Palanca

In the weeks before the semi-annual weekend vocation retreat we hold for law students, we ask the students to give us the name of several friends or family members, without telling them why. We ask those whose names we receive to write notes to the retreatants encouraging them and assuring them of their prayers, and saying something about what makes them special to the person writing and send them to us. While the retreatants are eating lunch on Saturday, one of us slides the letters under their bedroom doors, where they find them in the free period that follows lunch. Even for those “repeaters,” who don’t get the wonderful surprise first-timers get when they find the unexpected letters, it is a very special part of the experience.

Despite my years of giving retreats and being on them, I had never known there was a name for this. But yesterday, there was a Facebook wall post from one of my friends requesting “palanca” for a group of people on a retreat he is involved in. I did what you might imagine – popped the word into Google – and learned that “palanca” is a Spanish word that means “to give lift” or “to rise.” In this context, a palanca is a letter of encouragement to a retreatant.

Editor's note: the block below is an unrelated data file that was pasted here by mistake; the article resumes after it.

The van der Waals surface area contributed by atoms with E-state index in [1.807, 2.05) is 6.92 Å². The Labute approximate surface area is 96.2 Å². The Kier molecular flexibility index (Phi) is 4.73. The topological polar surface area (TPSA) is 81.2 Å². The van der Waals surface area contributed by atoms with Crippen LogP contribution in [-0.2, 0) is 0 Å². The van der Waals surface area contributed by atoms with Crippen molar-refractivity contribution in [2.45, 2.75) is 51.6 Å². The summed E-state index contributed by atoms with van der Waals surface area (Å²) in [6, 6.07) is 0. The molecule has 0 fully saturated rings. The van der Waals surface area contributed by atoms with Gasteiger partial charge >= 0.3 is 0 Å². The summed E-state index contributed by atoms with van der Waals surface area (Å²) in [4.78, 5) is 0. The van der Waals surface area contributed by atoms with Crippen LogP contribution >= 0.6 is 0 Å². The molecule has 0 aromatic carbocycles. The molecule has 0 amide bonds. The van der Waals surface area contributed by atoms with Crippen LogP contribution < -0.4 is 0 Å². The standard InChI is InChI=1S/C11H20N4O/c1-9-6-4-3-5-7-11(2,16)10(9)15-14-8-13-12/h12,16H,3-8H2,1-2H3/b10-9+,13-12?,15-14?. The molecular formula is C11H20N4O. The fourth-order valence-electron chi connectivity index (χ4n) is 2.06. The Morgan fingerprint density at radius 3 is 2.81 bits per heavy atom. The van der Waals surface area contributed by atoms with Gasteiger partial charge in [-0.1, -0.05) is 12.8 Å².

Often, palancas are written by friends or family members of the person on retreat. But sometimes they are written by complete strangers to the one on reatreat, as the one I wrote in response to my FB friend’s request.

One of the first sites that came up when I googled the term palanca was from a group that does prison ministry in New York. I’m guessing there are prisoners who participate in such retreats that do not have anyone to send them a palanca. Perhaps you might consider writing a short note to someone who has made a decision in prison to try to deepen (or establish) a relationship with God. The website is here, and it explains how to send the letters.

The palanca idea seems to me a wonderful one even outside of a retreat context. If there is someone you know going through a difficult time or who just seems to need a “lift,” think about dropping them a short note of encouragement today.

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